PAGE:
TEHRAN – Three Iranian films have been honored at the 18th Hiroshima International Animation Festival this year, the organizers have announced.
The acclaimed short “Am I a Wolf?” by Iranian director Amir-Hushang Moin has won the Hiroshima Prize.
The jury praised the animation for its distinction between reality, theater and film.
“The film is blurred by the outstanding and beautiful sound; a work full of suspense, adapted from the fairy tale ‘Wolves and the Seven Goats’,” the jury said in their statement last week.
Produced at Iran’s Institute for Intellectual Development of Children and Young Adults (IIDCYA), the movie tells the story of a group of children who perform the familiar story of the wolf and the yearlings in school as a puppet show. The nanny goat grieving for its yearlings and the angry wolf in its solitude face each other.
“Crab”, also an IIDCYA production by director Shiva Sadeq-Asadi, has received an International Jury Special Prize.
“It is a cruel story that makes our heart burst. It reveals the brutal nature of humans,” the jury said.
The movie tells the story of a shy schoolboy who is interested in performing in a play with his school’s theater troupe. But the only part offered to him is to play the role of a crab.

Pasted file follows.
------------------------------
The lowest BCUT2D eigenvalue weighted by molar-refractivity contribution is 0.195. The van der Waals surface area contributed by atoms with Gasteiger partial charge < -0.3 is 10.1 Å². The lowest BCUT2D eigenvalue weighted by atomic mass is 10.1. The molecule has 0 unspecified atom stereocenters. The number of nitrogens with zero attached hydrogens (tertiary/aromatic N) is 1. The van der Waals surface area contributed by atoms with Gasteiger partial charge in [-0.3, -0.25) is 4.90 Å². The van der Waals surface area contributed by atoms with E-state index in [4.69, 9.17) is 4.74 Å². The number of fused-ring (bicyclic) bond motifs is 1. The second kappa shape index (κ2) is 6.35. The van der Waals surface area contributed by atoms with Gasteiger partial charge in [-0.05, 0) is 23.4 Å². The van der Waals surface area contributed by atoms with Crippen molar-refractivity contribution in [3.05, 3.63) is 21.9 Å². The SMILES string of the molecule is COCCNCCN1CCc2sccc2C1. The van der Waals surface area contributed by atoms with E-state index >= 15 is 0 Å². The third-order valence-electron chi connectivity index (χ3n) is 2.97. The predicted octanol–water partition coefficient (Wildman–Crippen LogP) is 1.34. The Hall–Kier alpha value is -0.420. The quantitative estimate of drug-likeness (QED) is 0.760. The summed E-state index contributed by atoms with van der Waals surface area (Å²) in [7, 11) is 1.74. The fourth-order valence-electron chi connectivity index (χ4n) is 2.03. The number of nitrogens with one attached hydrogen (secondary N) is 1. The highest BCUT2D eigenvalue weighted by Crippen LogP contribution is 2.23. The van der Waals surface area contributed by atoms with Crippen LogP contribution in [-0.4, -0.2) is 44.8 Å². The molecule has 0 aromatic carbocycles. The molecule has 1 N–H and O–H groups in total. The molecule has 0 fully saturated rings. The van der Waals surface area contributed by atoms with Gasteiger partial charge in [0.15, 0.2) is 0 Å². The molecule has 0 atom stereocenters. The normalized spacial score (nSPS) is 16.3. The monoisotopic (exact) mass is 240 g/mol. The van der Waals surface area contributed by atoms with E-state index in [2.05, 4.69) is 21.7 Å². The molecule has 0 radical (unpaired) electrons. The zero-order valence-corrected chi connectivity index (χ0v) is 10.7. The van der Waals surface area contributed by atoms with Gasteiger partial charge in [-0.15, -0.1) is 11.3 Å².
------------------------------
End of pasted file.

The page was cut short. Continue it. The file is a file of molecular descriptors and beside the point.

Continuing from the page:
“Divinity” (Malakout) by director Fernush Abedi has won the Excellence Award.
“An extremely high respect for doll animation and the enthusiasm for reconstruction by making full use of a computer is a challenging work strongly felt from all of the screen. The production of the classic horror movie, the texture of the doll, which was unlikely to occur, and the high quality of the art settings were both above the standard and the original style was being established,” the jury commented.
It is a horror film about a pianist, who has lost one of his hands and can’t play the piano anymore. Doctors decide to transplant a dead criminal’s hand to his body. The pianist with his new hand starts killing people.
Moreover, the Grand Prix of the festival went to “Daughter” by Dahlia Castieva from Czech.
“Each of the simple gestures of the dolls, which is caused by the disturbing and sometimes violent camerawork, was a shocking animation experience we had never seen before. However, what is drawn is a human play that depicts the heartfelt interaction of a daughter and father who pass each other while thinking about each other,” the jury said.
Photo: A scene from “Malakout” by Iranian director Farnush Abedi.
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